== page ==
Mikolas Josef is an up-and-coming artist from the Czech Republic’s capital, Prague, who made his musical debut in 2015. He first performed as a street performer in various European cities like Oslo, Hamburg, and Vienna. He released his debut single, “Hands Bloody”, in the same year by himself. Although it didn’t chart on local charts, his second single, entitled ” Free”, did. It reached #15 on the Czech music charts. He hasn’t released any albums yet as he is primary releasing singles at the moment (His Eurovision single is the fourth in his discography).

“Lie to Me”, in my own opinion, is a luxurious piece that can catch anyone’s attention at the very second it starts. The song begins with a sassy, fiery trumpet solo. Then, after the introduction, Josef crones the opening verse with a smooth tone. However, Josef showcases a variety of sounds during the song. My favorite part is at the 00:33 mark when he sings in a low, seductive tone.

This tune reminds me a tiny bit of Austin Mahone’s “Dirty Work”. Maybe because the vocal tones between the two singers are very similar. Nothing else though, as “Dirty Work” is more EDM while “Lie to Me” is less electronica.

I have admitted before that I have a soft spot for Czech entries as my mom’s side of the family came from the Eastern European country. However, this is not the case. I repeat: this is the not the case. “Lie to Me” is an excellent song that is sooooooo catchy as well as scorching hot.

 

Blast From the Past: Misfits of Sciences

misfits

Happy April, Readers! Hope that the weather is getting warmer where you are at! Indeed, it has been beautiful here in central Japan. I been passing the time by enjoying the spring weather, watching cherry blossoms spring to life beside my apartment’s window, writing, and also watching obscure 80s’ American TV shows like The Charmings, Starman, Out of This World, and others.  (All thanks to Wikipedia and Youtube!)

I have never really heard of Misfits of Science before I stumble on a Youtube video that showcased theme songs from “bizarre” 80s’ shows. Since I was born three years after the show’s premiere., all I know about the show is that: Courtney Cox starred in it, who would later star in the 90s’ staple TV show Friends, a charming Dean Paul Martin, and it sort-of piggybacks on the success of Ghostbusters as both share a mutual theme of “weird science” You could also say that “Misfits” is the distant cousin of Fantastic Four or even X-Men when you think about “beings” having strange superpowers.

For those who don’t remember this lost 80s’ show, “Misfit” premiered in the fall of 1985 on NBC. It only ran for sixteen episodes as it was canceled due to low ratings. It wasn’t the show’s fault though; it was competing against the mega-successful, ratings dominant Dallas during the same time slot.

Why am I writing about a TV show on a music blog? Am I forgetting my bearings? Let me talk about the theme song because sometimes the songs themselves are worthy to talk about.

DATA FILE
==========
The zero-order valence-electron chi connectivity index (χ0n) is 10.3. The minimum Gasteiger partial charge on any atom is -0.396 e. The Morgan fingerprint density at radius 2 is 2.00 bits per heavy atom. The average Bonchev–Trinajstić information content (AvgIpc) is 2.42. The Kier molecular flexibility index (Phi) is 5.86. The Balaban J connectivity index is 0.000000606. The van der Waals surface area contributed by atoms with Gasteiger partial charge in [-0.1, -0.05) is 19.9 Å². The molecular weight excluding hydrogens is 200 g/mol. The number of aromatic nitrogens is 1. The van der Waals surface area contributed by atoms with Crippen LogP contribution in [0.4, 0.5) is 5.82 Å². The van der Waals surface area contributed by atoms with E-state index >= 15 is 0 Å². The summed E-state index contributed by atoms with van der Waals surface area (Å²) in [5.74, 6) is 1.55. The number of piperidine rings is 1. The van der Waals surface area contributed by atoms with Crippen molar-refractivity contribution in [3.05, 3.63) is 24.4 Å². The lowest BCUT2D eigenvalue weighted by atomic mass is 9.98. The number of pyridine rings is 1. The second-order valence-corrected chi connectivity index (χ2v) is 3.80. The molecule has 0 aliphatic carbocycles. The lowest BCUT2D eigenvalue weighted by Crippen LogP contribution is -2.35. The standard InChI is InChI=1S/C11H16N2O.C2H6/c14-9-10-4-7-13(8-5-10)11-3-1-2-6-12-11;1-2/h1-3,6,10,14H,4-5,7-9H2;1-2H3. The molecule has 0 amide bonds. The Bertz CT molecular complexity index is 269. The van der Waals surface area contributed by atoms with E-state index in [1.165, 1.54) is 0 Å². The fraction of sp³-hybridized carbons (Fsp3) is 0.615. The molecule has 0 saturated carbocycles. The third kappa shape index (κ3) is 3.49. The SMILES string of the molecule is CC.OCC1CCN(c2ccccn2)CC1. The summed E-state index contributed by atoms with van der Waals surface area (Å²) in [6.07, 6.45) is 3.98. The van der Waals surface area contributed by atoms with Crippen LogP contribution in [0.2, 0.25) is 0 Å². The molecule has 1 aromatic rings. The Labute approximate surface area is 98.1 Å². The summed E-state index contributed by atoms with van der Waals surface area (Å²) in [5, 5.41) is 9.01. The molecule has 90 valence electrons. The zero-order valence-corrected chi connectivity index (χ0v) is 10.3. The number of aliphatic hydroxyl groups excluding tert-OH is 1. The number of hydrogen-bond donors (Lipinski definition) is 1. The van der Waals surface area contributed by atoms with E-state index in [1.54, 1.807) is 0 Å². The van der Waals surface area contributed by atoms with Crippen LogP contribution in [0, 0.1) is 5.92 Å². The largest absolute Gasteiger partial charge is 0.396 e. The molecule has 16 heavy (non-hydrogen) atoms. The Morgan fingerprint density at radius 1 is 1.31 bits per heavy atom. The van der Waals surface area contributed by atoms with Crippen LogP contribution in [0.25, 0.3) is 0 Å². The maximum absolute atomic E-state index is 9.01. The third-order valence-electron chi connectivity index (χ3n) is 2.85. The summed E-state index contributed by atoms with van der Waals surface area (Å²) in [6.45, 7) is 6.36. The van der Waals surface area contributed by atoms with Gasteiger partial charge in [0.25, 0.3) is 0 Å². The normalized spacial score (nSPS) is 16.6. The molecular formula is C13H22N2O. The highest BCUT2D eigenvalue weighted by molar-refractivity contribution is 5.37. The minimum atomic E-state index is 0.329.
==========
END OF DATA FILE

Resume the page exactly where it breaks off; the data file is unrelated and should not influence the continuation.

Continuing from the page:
The theme song for Misfits of Science was composed by Basil Poledouris, a Greek-American composer who created music for various TV shows and movies like Conan the Barbarian, RoboCop, and Free Willy. He also wrote music for the 1996 Atlanta Olympic Games. Meanwhile, the theme’s performer is a singer-songwriter named Karen Lawrence. Since the 70s, Lawrence has been featured as the lead singer for L.A. Jets, 1994, Karen Lawrence and the Pinz, and Blue by Nature while singing back vocals for Aerosmith and Jeff Beck. She released her only album, entitled Rip and Tear, in 1986 under the label Revolver.

The theme song is entirely an HI-NRG rock tune. There are some spots where the song slows down, especially at the pre-chorus where the BPM clocks in the lower 200s, compared to the verses’ BPM of around 225. But, it isn’t solely about the BPM that defines its sound. You can hear it in the instrumentation. The composer used a combination of electric guitars, electronic keyboards, bell-like tones, a drum kit, and a synthesizer. I feel like this song could be in the minor key to give it an edgy sound, but I could be mistaken.

I think the aspect I love about this song is the upbeat tempo, the edginess, and the “weirdness” factor that goes between the pre-chorus and chorus. You can hear it between 3:24 – 3:28 where a dissonant chord resolves into a consonant one, maybe into a half-cadence. The “weird” key, rock structure works perfectly for the show as the theme is “weird science”. But, the chorus adds a nice touch to the song as it changes directions and tries to resolve the song’s rock, edgy tension with a positive and relaxed melody.

Lastly, I think Karen Lawrence’s vocals are a perfect fit for this as her tone has that edgy, hard-rock tone to it that brings a balance to the song.

It is a shame that Misfits of Science only lasted half a season as the theme song is splendid. I might be biased as others have labeled this show as “awful,” but I love this theme song.  It reflects a perfect combination of vocals and instrumentation in the vein of the edgy, HI-NRG hard rock that was found prominent in the mid-80s. You can listen below and tell me what you think! 😀